This is what was said about The Dead in Gorezone (

"I don't know whether it's a comment on the bad quality of writing of contemporary adult horror, or the excellent standard of contemporary teen-horror, but it's apparent when reading the likes of The Dead that there is little difference between the feel of either with regards to use of language, structure and tone.

As is to be expected from a novel targeted at the younger demographic, The Dead is absent of much explicit horror, and the prose is simple enough to be digested by its target audience. but then, neither graphic violence nor excessively orotund prose (*cough* Henry James *cough*) have ever been a sure-fire guarantee of quality horror.

The Dead, as you may well deduce from the title, features a delightful amount of deadage. Following in the footsteps of former Fast Show maestro Charlie Higson, author David Gatward is keen to prove that you need not fill a novel with guts, sex and swearing in order to produce a good read. For any parents wondering how to get their little ones into the genre without scarring them for life, there's a good argument to be made as to why The Dead is a solid starting point.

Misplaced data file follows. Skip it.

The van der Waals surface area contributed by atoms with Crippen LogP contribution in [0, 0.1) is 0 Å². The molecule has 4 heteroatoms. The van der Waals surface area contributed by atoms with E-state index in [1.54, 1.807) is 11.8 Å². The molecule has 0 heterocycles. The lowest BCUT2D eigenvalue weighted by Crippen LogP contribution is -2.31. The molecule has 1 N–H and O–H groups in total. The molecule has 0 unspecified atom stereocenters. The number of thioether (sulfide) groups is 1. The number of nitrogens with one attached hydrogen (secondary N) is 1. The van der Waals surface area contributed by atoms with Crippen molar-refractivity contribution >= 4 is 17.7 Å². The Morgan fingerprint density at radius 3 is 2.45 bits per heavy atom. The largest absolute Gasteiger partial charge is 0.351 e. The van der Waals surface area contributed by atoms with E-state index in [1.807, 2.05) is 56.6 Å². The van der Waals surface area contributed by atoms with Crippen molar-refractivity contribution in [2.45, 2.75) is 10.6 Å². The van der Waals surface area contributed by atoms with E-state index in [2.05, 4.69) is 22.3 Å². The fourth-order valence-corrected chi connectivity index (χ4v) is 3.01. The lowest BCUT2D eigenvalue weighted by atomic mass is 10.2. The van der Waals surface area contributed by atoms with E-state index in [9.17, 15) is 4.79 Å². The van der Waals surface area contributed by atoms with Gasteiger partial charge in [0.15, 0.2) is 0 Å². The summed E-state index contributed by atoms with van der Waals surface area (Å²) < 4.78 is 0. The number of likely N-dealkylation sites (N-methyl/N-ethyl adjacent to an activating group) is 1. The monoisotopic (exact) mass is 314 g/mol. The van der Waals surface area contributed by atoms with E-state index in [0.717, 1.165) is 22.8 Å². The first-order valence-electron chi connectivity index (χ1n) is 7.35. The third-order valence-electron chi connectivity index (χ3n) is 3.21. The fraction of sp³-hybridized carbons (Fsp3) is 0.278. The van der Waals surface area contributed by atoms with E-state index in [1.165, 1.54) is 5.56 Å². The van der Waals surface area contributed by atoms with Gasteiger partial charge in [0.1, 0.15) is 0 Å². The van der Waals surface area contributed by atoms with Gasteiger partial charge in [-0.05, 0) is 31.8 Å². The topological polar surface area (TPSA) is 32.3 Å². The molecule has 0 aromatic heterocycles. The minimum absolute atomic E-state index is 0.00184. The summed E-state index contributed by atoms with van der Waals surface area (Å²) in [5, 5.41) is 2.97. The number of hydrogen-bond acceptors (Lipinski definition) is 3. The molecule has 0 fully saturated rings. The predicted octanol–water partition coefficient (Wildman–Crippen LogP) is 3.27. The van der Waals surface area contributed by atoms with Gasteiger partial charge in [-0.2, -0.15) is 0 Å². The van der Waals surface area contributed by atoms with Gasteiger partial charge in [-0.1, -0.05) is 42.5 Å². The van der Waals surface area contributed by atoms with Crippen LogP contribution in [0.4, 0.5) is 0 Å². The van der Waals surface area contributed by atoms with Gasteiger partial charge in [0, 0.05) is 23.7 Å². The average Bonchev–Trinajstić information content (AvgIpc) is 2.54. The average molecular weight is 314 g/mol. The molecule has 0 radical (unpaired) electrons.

Story-wise it's basically the same old 'dead try to break in to our world' that we've seen hundreds of times throughout the history of horror literature, but it's told here with a briskness of style, and an accessibility serves the story well with some quite knowing humour in places.

Perhaps there isn't as much depth or description as one would like, but this is targeted at a youth audience and, bearing this in mind, it achieves its aims more successfully than many adult horror novels.

Gatward shows skill in developing suspense (his use of all five senses is particularly notable) and there are nods in the story to the classics (the mention of Lazarus isn't without significance), which suggests he's a man who takes his craft seriously." (Andrew McQuade)

VERDICT: "Hey, anything that gets teens away from Twilight is a good thing, right? A weekend spent in the company of The Dead is a weekend spent well."

Wednesday, 7 July 2010

My First Fan!

The title says it all, doesn't it? Well, it's happened; I logged on to facebook and there, clear as day, was my first EVER message from someone who had only got to the page because they'd read the book and gone to my website.


Feels very strange and brilliant and bizarre and weird and fab and 'Er... what?'